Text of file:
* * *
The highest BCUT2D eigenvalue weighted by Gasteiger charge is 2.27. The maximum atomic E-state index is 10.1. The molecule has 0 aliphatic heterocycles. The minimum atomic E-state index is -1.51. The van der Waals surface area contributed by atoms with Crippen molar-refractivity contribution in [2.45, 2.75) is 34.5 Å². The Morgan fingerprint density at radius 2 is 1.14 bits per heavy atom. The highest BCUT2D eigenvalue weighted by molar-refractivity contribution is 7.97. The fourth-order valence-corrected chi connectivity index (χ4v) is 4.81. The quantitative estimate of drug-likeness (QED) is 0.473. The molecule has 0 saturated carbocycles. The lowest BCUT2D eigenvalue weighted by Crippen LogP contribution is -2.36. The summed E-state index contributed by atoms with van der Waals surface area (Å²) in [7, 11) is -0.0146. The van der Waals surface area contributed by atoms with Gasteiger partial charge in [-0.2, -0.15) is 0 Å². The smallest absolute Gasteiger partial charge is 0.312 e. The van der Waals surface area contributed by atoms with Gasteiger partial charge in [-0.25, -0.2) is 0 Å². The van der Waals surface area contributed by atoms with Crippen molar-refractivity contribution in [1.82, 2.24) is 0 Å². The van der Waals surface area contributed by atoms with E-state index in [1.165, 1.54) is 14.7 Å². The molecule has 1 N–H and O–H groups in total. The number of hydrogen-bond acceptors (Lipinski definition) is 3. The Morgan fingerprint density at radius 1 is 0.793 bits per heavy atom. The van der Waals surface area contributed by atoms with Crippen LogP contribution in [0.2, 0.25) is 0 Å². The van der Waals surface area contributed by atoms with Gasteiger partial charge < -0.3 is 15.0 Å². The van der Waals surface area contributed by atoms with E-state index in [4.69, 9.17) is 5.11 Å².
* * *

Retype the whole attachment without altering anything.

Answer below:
The highest BCUT2D eigenvalue weighted by Gasteiger charge is 2.27. The maximum atomic E-state index is 10.1. The molecule has 0 aliphatic heterocycles. The minimum atomic E-state index is -1.51. The van der Waals surface area contributed by atoms with Crippen molar-refractivity contribution in [2.45, 2.75) is 34.5 Å². The Morgan fingerprint density at radius 2 is 1.14 bits per heavy atom. The highest BCUT2D eigenvalue weighted by molar-refractivity contribution is 7.97. The fourth-order valence-corrected chi connectivity index (χ4v) is 4.81. The quantitative estimate of drug-likeness (QED) is 0.473. The molecule has 0 saturated carbocycles. The lowest BCUT2D eigenvalue weighted by Crippen LogP contribution is -2.36. The summed E-state index contributed by atoms with van der Waals surface area (Å²) in [7, 11) is -0.0146. The van der Waals surface area contributed by atoms with Gasteiger partial charge in [-0.2, -0.15) is 0 Å². The smallest absolute Gasteiger partial charge is 0.312 e. The van der Waals surface area contributed by atoms with Gasteiger partial charge in [-0.25, -0.2) is 0 Å². The van der Waals surface area contributed by atoms with Crippen molar-refractivity contribution in [1.82, 2.24) is 0 Å². The van der Waals surface area contributed by atoms with E-state index in [1.165, 1.54) is 14.7 Å². The molecule has 1 N–H and O–H groups in total. The number of hydrogen-bond acceptors (Lipinski definition) is 3. The Morgan fingerprint density at radius 1 is 0.793 bits per heavy atom. The van der Waals surface area contributed by atoms with Crippen LogP contribution in [0.2, 0.25) is 0 Å². The van der Waals surface area contributed by atoms with Gasteiger partial charge < -0.3 is 15.0 Å². The van der Waals surface area contributed by atoms with E-state index in [4.69, 9.17) is 5.11 Å².